Sex is central to Rita, Sue and Bob Too – the film version was released with the tag-line ‘Thatcher’s Britain with her knickers down’, which is crude but not inaccurate. It’ is, after all, a play in more ways than one about getting fucked.
In her short life, Andrea Dunbar wrote three semi-autobiographical plays drawing on her experiences growing up on a Bradford estate. Rita, Sue and Bob Too, the second of these, written in 1982, depicts a series of sexual encounters between two teenage girls and an older married man.
Rita and Sue have been babysitting Bob’s kids. As he’s driving them home he asks if they know what a condom is and how to use one. The sex that follows is presented in drawn-out queasy scenes, with Bob’s juddering buttocks framed by the girls’ feet. They are wearing white schoolgirl ankle socks. These scenes are presented as being rightfully appalling. But they’re also not without moments of humour, as the characters negotiate the uncomfortable backseat of Bob’s car, muck about with rubber johnnies and debate whether or not it’s entirely necessary to take off their trousers.
One of the most notable things about the play is its refusal to condemn. Jason Atherton’s Bob is a basically a penis in jeans. He’s using the girls for his own gratification but he is not portrayed solely as a predator. His behaviour is shocking, perhaps now even more so than it was then, but these things happened where Dunbar grew up. They happened to her. And it’s clear that, for Rita and Sue, sex is a form of release. It’s definitely more entertaining than the YTS. Bob is something the girls can do together. But of course, as the play makes clear, it’s not him who gets labelled a slut by all and sundry when people find out what they’ve been up to, nor him who has to deal with the pregnancy that results.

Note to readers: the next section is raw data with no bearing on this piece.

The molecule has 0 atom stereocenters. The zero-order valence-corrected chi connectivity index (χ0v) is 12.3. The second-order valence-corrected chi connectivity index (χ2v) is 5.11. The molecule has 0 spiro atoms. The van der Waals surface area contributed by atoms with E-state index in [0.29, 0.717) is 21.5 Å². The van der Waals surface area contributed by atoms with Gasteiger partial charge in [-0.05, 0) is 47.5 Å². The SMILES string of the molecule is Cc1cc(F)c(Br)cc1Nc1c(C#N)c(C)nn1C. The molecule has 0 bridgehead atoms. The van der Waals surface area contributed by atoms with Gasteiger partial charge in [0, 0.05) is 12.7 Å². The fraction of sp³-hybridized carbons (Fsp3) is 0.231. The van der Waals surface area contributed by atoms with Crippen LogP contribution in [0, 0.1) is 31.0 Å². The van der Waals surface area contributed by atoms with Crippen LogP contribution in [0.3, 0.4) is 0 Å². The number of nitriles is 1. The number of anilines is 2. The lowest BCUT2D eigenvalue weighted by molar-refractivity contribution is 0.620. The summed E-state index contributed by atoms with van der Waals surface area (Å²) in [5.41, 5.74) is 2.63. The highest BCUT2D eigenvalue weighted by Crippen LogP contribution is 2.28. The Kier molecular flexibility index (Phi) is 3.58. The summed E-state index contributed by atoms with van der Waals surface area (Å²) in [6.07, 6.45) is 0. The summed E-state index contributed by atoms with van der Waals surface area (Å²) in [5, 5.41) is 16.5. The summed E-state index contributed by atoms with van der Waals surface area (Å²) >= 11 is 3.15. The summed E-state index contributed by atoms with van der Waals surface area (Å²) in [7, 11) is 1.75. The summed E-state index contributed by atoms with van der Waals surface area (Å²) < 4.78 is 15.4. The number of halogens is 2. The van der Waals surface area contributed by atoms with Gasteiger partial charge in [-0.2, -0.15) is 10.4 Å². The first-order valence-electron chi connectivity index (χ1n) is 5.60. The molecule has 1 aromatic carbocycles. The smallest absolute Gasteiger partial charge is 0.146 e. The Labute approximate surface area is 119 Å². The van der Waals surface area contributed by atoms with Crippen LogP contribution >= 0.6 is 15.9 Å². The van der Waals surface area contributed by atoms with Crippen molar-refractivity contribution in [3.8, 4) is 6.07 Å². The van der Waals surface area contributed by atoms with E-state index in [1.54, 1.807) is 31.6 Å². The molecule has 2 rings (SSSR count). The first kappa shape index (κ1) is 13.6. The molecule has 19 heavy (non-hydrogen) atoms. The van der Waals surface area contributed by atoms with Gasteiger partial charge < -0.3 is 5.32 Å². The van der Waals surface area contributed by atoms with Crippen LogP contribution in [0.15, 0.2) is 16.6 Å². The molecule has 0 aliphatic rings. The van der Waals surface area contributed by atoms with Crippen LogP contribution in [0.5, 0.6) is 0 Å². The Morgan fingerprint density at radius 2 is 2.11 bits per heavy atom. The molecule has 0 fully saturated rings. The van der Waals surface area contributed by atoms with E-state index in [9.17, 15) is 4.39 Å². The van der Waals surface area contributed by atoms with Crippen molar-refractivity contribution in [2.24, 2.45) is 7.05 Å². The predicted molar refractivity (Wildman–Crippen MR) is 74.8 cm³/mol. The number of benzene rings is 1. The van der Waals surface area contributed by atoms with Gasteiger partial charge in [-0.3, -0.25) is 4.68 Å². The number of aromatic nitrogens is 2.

Max Stafford-Clark directed the original production at the Royal Court and here, in his last production for Out of Joint after 23 years, he revisits the play he championed, co-directing with Kate Wasserberg.
This revival highlights the richness – and occasional roughness – of the play. Dunbar’s writing concentrates on the bonds between the female characters; even Michelle, Bob’s wife, who’s deemed by the girls to have everything a woman could want because she has a husband and some nice clothes, is shown to be warm and not unsympathetic.
The performances of Taj Atwal and Gemma Dobson, making an impressive professional debut as Sue, are full of fizz and verve as well as resignation.
There are moments in the production when the affection for Dunbar’s text becomes a stumbling block. The staging is too unquestioningly reverential at times and the 1980s setting is over-egged. The soundtrack is stuffed full of hits by Michael Jackson, Blondie and, of course, Gary Numan. After a while it starts to feel like one of the early Now! compilations.
Bob’s anger that Thatcher has created a world in which the rich will only get richer has a horrible resonance, as does the knowledge of what life likely has in store for Rita and Sue as young working class women in a world that will, increasingly, demonise them. This is a troubling play in many ways but what’s most troubling about it is how difficult it is to even imagine a voice like Dunbar’s being given such a platform today.